Key mobile themes from the 4/15 NY Mobile Startups Meetup
Yesterday’s NY Mobile Startups meetup featured an exceptional lineup of mobile experts, including Semil Shah, Steve Cheney, Jordan Cooper and Sarah Paiji. Over the course of an hour, the panelists discussed a wide range of topics in mobile - from mobile commerce to iBeacons to contextual targeting - and underlined some of the trends I’ve been seeing in the market. To capture this conversation, I’ve summarized the key themes below. Special thanks to Shai Goldman for moderating the panel and Chieh Huang for organizing the meetup.
1. Look beyond the App Store for distribution
We’ve all heard entrepreneurs complaining about the challenges of app store distribution. ASO is difficult, getting featured by Apple or Google is next to impossible and sophisticated marketing tools don’t yet exist. Even if an app is doing well, it must compete against established players who either have first-mover advantages or deep pockets to spend on install campaigns.
With so little control over their destiny, apps must look beyond apps stores and embrace classical web strategies to rise above the fray. To me, this simply means thinking about marketing in a holistic way and using channels like PR, content, email marketing and SEO-optimized landing pages to drive people down the acquisition funnel.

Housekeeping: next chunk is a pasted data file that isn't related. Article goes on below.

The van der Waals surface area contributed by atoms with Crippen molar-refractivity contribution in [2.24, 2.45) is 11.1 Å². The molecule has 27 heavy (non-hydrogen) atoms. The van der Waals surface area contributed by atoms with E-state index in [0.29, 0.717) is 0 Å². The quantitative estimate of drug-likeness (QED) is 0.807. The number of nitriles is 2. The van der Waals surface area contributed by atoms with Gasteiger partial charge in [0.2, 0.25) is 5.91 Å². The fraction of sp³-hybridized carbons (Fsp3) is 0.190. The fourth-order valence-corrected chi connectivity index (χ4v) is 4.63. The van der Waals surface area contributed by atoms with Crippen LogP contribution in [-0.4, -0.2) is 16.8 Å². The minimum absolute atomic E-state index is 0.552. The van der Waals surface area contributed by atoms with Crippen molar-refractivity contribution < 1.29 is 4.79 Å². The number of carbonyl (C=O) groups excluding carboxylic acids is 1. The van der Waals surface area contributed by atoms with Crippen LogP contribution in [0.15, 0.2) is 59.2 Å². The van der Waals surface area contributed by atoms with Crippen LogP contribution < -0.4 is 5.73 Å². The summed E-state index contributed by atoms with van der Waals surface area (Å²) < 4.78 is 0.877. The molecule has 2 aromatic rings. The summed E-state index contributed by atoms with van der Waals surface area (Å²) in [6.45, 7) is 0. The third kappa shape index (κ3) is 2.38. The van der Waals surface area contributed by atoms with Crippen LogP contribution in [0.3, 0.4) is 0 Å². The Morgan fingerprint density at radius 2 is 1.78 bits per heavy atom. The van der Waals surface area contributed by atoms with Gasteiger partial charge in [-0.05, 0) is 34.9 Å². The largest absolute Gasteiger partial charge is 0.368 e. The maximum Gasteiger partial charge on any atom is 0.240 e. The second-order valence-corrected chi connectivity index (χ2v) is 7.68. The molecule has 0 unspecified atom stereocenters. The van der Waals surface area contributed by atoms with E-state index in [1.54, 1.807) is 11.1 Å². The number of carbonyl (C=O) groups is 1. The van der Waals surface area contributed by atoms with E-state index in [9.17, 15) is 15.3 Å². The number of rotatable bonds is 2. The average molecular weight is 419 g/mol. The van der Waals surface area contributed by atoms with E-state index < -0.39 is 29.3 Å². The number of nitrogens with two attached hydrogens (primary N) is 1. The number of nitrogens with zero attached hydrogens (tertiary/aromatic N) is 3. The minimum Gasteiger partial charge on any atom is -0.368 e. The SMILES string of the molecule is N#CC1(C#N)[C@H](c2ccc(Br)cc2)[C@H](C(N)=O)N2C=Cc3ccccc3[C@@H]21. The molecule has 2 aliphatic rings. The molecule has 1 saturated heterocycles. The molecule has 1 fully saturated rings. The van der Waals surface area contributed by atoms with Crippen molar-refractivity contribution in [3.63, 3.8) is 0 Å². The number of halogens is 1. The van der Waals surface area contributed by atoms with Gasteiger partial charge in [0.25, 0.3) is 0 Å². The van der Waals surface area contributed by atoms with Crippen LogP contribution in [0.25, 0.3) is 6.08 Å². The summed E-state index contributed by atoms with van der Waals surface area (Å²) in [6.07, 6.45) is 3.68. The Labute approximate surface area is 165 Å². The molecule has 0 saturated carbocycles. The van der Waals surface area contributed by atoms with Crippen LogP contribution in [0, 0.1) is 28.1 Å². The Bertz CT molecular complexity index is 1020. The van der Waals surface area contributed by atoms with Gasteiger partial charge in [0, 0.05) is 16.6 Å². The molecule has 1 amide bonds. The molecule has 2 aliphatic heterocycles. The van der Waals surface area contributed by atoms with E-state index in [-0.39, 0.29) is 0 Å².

Jordan challenged the audience to think outside the box when devising a mobile distribution strategy. He recommended that entrepreneurs find new ways to break their app store dependency, in particular by transferring the responsibility for distribution to third parties. His company, Wildcard, which powers the infrastructure behind card-based mobile interfaces, is a great example: it relies 100% on its partners (eg Twitter, ecommerce apps, etc) to scale.
2. Drive engagement through context
Another classic complaint in mobile is that people are unaware of the value that apps can deliver in specific moments and places, which contributes to low engagement. Much of this is due to structural issues of a small UI paired with the growing number of apps on people’s smartphones.
On Android, companies like Cover and Aviate have been attacking this problem by surfacing relevant apps on the cover screen and via the launcher. But they also complicate the UI of the underlying OS, which is why Apple does not allow them in its ecosystem.